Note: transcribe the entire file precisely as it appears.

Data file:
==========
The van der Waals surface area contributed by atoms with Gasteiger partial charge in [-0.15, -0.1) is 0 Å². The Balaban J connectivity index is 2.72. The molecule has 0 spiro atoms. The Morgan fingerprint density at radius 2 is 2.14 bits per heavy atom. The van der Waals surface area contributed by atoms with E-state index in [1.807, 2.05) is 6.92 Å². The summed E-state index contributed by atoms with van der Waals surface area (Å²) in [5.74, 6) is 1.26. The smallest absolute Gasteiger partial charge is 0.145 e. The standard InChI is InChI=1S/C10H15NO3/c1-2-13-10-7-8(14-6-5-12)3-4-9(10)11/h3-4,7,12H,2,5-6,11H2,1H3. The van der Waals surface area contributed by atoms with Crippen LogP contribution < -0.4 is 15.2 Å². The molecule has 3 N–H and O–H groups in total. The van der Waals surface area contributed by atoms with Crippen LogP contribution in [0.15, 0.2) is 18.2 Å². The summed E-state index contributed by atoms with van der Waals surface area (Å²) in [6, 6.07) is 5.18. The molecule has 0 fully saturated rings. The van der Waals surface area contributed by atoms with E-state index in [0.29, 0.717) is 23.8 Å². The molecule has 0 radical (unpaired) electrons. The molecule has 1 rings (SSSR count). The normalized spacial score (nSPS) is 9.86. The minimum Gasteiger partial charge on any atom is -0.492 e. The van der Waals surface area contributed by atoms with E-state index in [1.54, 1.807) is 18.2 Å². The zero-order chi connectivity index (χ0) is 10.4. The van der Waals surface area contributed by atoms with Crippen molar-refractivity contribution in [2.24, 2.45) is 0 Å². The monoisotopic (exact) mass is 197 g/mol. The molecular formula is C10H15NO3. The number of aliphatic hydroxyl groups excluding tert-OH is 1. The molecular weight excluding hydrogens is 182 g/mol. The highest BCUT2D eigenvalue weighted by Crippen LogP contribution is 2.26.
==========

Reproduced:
The van der Waals surface area contributed by atoms with Gasteiger partial charge in [-0.15, -0.1) is 0 Å². The Balaban J connectivity index is 2.72. The molecule has 0 spiro atoms. The Morgan fingerprint density at radius 2 is 2.14 bits per heavy atom. The van der Waals surface area contributed by atoms with E-state index in [1.807, 2.05) is 6.92 Å². The summed E-state index contributed by atoms with van der Waals surface area (Å²) in [5.74, 6) is 1.26. The smallest absolute Gasteiger partial charge is 0.145 e. The standard InChI is InChI=1S/C10H15NO3/c1-2-13-10-7-8(14-6-5-12)3-4-9(10)11/h3-4,7,12H,2,5-6,11H2,1H3. The van der Waals surface area contributed by atoms with Crippen LogP contribution < -0.4 is 15.2 Å². The molecule has 3 N–H and O–H groups in total. The van der Waals surface area contributed by atoms with Crippen LogP contribution in [0.15, 0.2) is 18.2 Å². The summed E-state index contributed by atoms with van der Waals surface area (Å²) in [6, 6.07) is 5.18. The molecule has 0 fully saturated rings. The van der Waals surface area contributed by atoms with E-state index in [0.29, 0.717) is 23.8 Å². The molecule has 0 radical (unpaired) electrons. The molecule has 1 rings (SSSR count). The normalized spacial score (nSPS) is 9.86. The minimum Gasteiger partial charge on any atom is -0.492 e. The van der Waals surface area contributed by atoms with E-state index in [1.54, 1.807) is 18.2 Å². The zero-order chi connectivity index (χ0) is 10.4. The van der Waals surface area contributed by atoms with Crippen molar-refractivity contribution in [2.24, 2.45) is 0 Å². The monoisotopic (exact) mass is 197 g/mol. The molecular formula is C10H15NO3. The number of aliphatic hydroxyl groups excluding tert-OH is 1. The molecular weight excluding hydrogens is 182 g/mol. The highest BCUT2D eigenvalue weighted by Crippen LogP contribution is 2.26.